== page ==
VERY FINE AND CHOICE EXAMPLE OF SCOTT 594. ONE OF THE RAREST 20TH CENTURY STAMPS IN SOUND AND CENTERED CONDITION.
The 1c Green, Scott 594, is waste from a horizontal rotary printing used to make coils. At the beginning or end of a coil-stamp print run from the 170-subject rotary plates, some leading or trailing paper was produced that was too short for rolling into 500-stamp rolls. In 1919 the Bureau devised a plan to salvage this waste by perforating and cutting the sheets into panes. They were put through the 11-gauge flat plate perforator in use at the time, giving the sheets full perforations on all sides. The existence of Scott 594 was not reported until four months after the final sheets were delivered, and the 1c Rotary Perf 11 was soon recognized as one of the rarest United States stamps.
Our census of Scott 594, available at https://siegelauctions.com/census/us/scott/594 , contains 97 used singles, 6 stamps in 3 used pairs, and 6 stamps on 5 covers (one with a pair) for a total of 109 used stamps. Another 19 unused stamps are recorded. Many have perforations cutting in on one or more sides, or have faults.
Census no. 594-CAN-19. Ex Geisler. With 1973 and 1999 P.F. certificates as a pair on piece. With 1999 P.F. certificate as single off piece (piece accompanies).
VERY FINE APPEARING EXAMPLE OF SCOTT 596, WHICH IS ONE OF THE RAREST STAMPS IN ALL OF UNITED STATES PHILATELY. ONLY 15 ARE RECORDED, OF WHICH ONLY FOUR ARE CONFIRMED AS SOUND.
The discovery of the stamps that would eventually become Scott 596 and 544 was announced in a November 1936 article in the Bureau Specialist by Max Johl. A third rotary press rarity, the 2c Harding (Scott 613), would not be discovered for another two years. Scott 596 is a slightly taller design than both the flat plate printing and the rotary coil waste printing, or Scott 594, due to the direction it was rolled around the rotary press printing cylinder. The "tall stamp" was considered to be a variety of Scott 594, the “wide” Rotary Perf 11; it was given its own Scott number in 1963.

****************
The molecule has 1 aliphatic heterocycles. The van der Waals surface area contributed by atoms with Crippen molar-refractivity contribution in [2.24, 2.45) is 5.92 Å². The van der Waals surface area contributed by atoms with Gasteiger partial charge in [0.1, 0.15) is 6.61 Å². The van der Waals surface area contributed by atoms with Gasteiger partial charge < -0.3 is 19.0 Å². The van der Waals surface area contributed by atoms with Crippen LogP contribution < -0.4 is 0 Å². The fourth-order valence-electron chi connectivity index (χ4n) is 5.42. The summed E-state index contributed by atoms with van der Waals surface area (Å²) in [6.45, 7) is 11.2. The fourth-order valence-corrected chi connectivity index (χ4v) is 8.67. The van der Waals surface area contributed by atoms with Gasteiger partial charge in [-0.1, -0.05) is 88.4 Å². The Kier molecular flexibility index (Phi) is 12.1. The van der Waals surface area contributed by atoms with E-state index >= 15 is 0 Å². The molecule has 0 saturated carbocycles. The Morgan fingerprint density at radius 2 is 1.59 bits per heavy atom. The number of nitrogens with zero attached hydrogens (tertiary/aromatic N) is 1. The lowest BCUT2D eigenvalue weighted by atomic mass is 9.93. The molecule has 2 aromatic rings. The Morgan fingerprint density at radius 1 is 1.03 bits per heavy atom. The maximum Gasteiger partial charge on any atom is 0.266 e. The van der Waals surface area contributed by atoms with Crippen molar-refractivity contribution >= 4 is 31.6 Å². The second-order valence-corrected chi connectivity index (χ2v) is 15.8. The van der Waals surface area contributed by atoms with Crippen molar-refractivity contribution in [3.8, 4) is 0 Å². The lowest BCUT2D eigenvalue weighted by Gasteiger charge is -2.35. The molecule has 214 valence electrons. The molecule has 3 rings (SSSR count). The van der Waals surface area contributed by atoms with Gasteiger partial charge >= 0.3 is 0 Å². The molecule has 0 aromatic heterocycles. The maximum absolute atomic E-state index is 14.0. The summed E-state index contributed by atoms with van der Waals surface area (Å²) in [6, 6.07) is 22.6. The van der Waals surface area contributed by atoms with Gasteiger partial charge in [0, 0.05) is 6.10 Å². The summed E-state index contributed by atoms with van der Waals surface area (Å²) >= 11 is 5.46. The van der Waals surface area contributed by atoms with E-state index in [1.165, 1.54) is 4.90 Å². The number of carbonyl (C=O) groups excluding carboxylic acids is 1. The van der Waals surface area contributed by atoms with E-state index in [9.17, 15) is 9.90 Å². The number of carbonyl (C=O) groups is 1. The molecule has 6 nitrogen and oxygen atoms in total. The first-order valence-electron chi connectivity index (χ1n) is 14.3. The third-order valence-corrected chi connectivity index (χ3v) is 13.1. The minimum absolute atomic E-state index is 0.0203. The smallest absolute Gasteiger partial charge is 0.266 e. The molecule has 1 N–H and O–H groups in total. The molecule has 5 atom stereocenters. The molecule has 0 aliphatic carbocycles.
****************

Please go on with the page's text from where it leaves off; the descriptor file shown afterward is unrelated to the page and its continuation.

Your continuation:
All three issues (Scott 544, 596 and 613) were rotary sheet waste perforated 11 in both directions on the flat plate perforating machine. It is unclear whether they were produced at the same time. Production quality and quantity were very low, due to the rotary press stamps' natural tendency to curl, and the use of the flat plate perforator for the slightly different-sized rotary printing.
Our census of Scott 596, available at https://siegelauctions.com/ census/us/scott/596 , contains 15 stamps, all used or precancelled. None are graded above 70. Only 5 of the 15 have postal cancels, and only one of these is completely sound (number 1, realized $190,000 hammer in our 2009 Whitman sale). Only three precancelled copies are confirmed as sound (numbers 10, 11 and 13). One has not been seen since 1969 (number 6) so its condition has not been verified. Therefore, only one postally cancelled and three precancelled copies are confirmed as sound. The example offered here has trivial unobtrusive flaws and better centering than most.
Census no. 596-CAN-07. Ex Ewing (1940 Harmer, Rooke sale) where described as "uncatalogued variety of 1c and the only known copy". With 1966 and 1998 P.F. certificates
FINE APPEARANCE. A RARE EXAMPLE OF THE 2-CENT HARDING ROTARY PERF 11, WITH THREE ENORMOUS MARGINS.
Warren G. Harding, the 29th President, died in San Francisco on August 2, 1923, during a cross-country "Voyage of Understanding". Several people suggested a Harding memorial stamp, printed in black, and it was rushed into production. The first flat plate printing (Scott 610) was issued on September 1, 1923, in his home town of Marion, Ohio, followed less than two weeks later by the normal Perf 10 rotary press printing (Scott 612) on September 12.
The 2c Harding Rotary Perf 11 stamp was discovered in 1938 by Leslie Lewis of the New York firm, Stanley Gibbons Inc. Gary Griffith presents his hypothesis in United States Stamps 1922-26 that rotary-printed sheets of 400 were first reduced to panes of 100 and then fed through the 11-gauge perforating machine normally used for flat plate sheets. This method explains the existence of a straight-edge on Scott 613. Production quality and quantity were very low, due to the rotary press stamps' natural tendency to curl, and the use of the flat plate perforator for the slightly different-sized rotary printing.
Our census of the 2c Harding Rotary Perf 11, available at https://siegelauctions.com/census/us/scott/613 , contains 45 used singles (one faintly cancelled, if at all), one used pair and the used strip of three, for a total of 50 stamps. Of the singles, 22 are confirmed as sound, but of these only six qualify for a grade of Very Fine or Extremely Fine.
Census no. 613-CAN-33. With 1994 P.F. certificate.
VERY FINE-EXTREMELY FINE. A PRISTINE AND BEAUTIFUL COMPLETE SET OF PANES OR SHEETS OF 100 OF THE 1938 PRESIDENTIAL ISSUE.
This is only the second complete Mint N.H. set we have offered since 2010. Scott value $13,712.00 as plate blocks and singles